Politics·Analysis

Mike Duffy trial: More drama coming in case of suspended senator

For 22 days, Mike Duffy's criminal trial in Ottawa has slowly moved along to what was supposed to mark the halfway point. It is likely nowhere near that. And it's clear defence lawyer Donald Bayne isn't feeling rushed in his bid to exonerate his client from wrongdoing related to his Senate expenses.

CBC's Rosemary Barton examines the first 22 days of the trial in Ottawa heading into 3-week break

Mike Duffy has sat through 22 days of his trial, which broke Friday for three weeks at what was supposed to be about the halfway point for the trial. It is now expected to last much longer than that. (Sean Kilpatrick/Canadian Press)

For 22 days, Mike Duffy's criminal trial in Ottawa has lumbered along.

Friday was supposed to mark the halfway point of the trial, which is now on a three-week break. It is likely nowhere near that.

It has become clear over the past month or so that Donald Bayne, lawyer for the suspended senator, isn't feeling rushed in his bid to exonerate his client from any wrongdoing related to his Senate expenses.

Duffy has pleaded not guilty to 31 charges of fraud, breach of trust and bribery related to expenses he claimed as a senator and later repaid with money from the prime minister's former chief of staff, Nigel Wright.

Bayne has spent days and days cross-examining Senate administration witnesses and others. He flogs the dead horse and then finds another one.

He repeats time again it is because "a man's liberty is at stake," and that is, of course, true.

Donald Bayne, lawyer for suspended Senator Mike Duffy, clearly isn't feeling rushed in his bid to clear his client from any wrongdoing related to his expenses, writes CBC's Rosemary Barton. (Justin Tang/Canadian Press)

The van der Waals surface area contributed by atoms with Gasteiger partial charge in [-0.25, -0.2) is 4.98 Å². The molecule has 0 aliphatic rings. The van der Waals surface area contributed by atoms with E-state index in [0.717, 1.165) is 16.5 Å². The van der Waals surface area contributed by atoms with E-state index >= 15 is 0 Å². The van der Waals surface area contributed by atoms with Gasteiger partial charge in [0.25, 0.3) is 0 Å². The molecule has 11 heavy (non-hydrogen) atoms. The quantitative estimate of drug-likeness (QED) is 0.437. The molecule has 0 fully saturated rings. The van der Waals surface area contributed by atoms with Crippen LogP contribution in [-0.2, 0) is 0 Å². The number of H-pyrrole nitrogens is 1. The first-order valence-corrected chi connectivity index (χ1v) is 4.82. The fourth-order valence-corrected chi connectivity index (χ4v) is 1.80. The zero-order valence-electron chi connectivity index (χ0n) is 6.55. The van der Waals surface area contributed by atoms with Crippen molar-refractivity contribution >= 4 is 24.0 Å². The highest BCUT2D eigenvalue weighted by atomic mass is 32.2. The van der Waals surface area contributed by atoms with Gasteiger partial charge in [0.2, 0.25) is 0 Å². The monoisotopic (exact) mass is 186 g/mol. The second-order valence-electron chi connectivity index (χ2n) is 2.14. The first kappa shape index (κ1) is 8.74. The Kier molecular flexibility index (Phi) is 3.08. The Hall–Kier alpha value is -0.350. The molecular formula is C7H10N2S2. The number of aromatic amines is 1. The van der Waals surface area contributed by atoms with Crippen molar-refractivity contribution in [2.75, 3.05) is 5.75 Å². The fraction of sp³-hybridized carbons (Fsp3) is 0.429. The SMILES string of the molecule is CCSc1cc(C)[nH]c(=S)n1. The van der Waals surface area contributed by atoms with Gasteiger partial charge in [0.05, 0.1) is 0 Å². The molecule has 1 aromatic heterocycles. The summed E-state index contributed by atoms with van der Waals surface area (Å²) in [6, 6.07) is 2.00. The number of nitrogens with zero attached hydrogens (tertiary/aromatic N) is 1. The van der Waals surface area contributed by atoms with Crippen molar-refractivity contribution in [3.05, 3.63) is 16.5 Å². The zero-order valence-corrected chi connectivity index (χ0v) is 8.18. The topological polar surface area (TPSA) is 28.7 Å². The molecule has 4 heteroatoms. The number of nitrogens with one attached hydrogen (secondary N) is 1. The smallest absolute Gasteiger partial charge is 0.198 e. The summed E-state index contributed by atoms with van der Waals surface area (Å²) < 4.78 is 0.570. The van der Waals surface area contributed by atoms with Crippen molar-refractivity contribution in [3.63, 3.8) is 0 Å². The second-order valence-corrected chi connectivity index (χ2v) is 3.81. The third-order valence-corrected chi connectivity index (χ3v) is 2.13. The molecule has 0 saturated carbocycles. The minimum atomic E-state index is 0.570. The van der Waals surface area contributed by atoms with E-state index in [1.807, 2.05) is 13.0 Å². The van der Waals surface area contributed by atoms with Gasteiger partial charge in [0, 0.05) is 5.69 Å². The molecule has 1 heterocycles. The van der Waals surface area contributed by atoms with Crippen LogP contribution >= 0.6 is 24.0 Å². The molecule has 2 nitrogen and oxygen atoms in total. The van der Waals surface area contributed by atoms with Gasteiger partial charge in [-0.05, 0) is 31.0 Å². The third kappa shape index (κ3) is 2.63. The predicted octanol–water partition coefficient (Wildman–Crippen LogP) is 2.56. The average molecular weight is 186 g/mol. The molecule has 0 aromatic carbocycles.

But Bayne may have other motivations. The longer this goes, the closer it gets to the federal election campaign.

As we have seen, Bayne is not hesitant to drag politics into the courtroom: an autographed photo from the Prime Minister to Duffy, a mention of other Conservative Senators and reports being kept "secret" by the Senate.

All of it is an attempt to deflect, distract and somehow convince the judge that Duffy is not alone and Duffy is not to blame. 

The Crown may have the advantage of the first witnesses, and documents and RCMP investigators who have toiled for months on this case, but it also has the burden of proof. 

It must show the judge that Duffy committed fraud wilfully and that he ignored rules. 

It's unclear just how convinced Justice Charles Vaillancourt is at this stage. He is difficult to read and gives few clues. 

On one occasion, Vaillancourt told Bayne bluntly, he got the point and asked him to move along. Recently, he seemed frustrated the Crown didn't have witnesses at the ready.

Big questions, big witnesses ahead

In spite of it all, and Bayne's valiant attempts, the Crown has covered some ground. Laying out the rules (or lack thereof perhaps) for senators in managing their expenses, and bringing through witness after witness who received money from Duffy's friend, Gerald Donohue. 

The makeup artist, the personal trainer, the Jiffy photo fellow — they have, in many ways, been the most damaging of witnesses, for there has been little explanation as to why Duffy paid for these services through a third party and why he believed he could claim from taxpayers at all. 

But the real drama of the trial in the Ontario Court of Justice has yet to come.

Yes, there have been sitting Conservative MPs on the witness stand of late, testifying about Duffy's popularity and ability to fundraise for the party, while allegedly claiming Senate expenses as well.

But the Senate report that suddenly becomes less damning of Duffy hours before being tabled, the supposed negotiations with the Prime Minister's Office to make it all just go away, and the infamous $90,000 cheque from Wright to Duffy have barely been mentioned in this courtroom.

These are the questions that are still very much alive inside that courtroom. The "big" witnesses in this case have yet to come, to say nothing of Duffy's own defence and his promised testimony.

The first 22 days may have been tedious at times. The next part of this trial, which began April 7 and is set to resume June 1, promises to be quite the opposite.

About the Author

Rosemary Barton co-hosts The National. She has interviewed many high-profile politicians including Prime Minister Justin Trudeau, former prime minister Stephen Harper, U.S. Secretary of State John Kerry and International Monetary Fund managing director Christine Lagarde.

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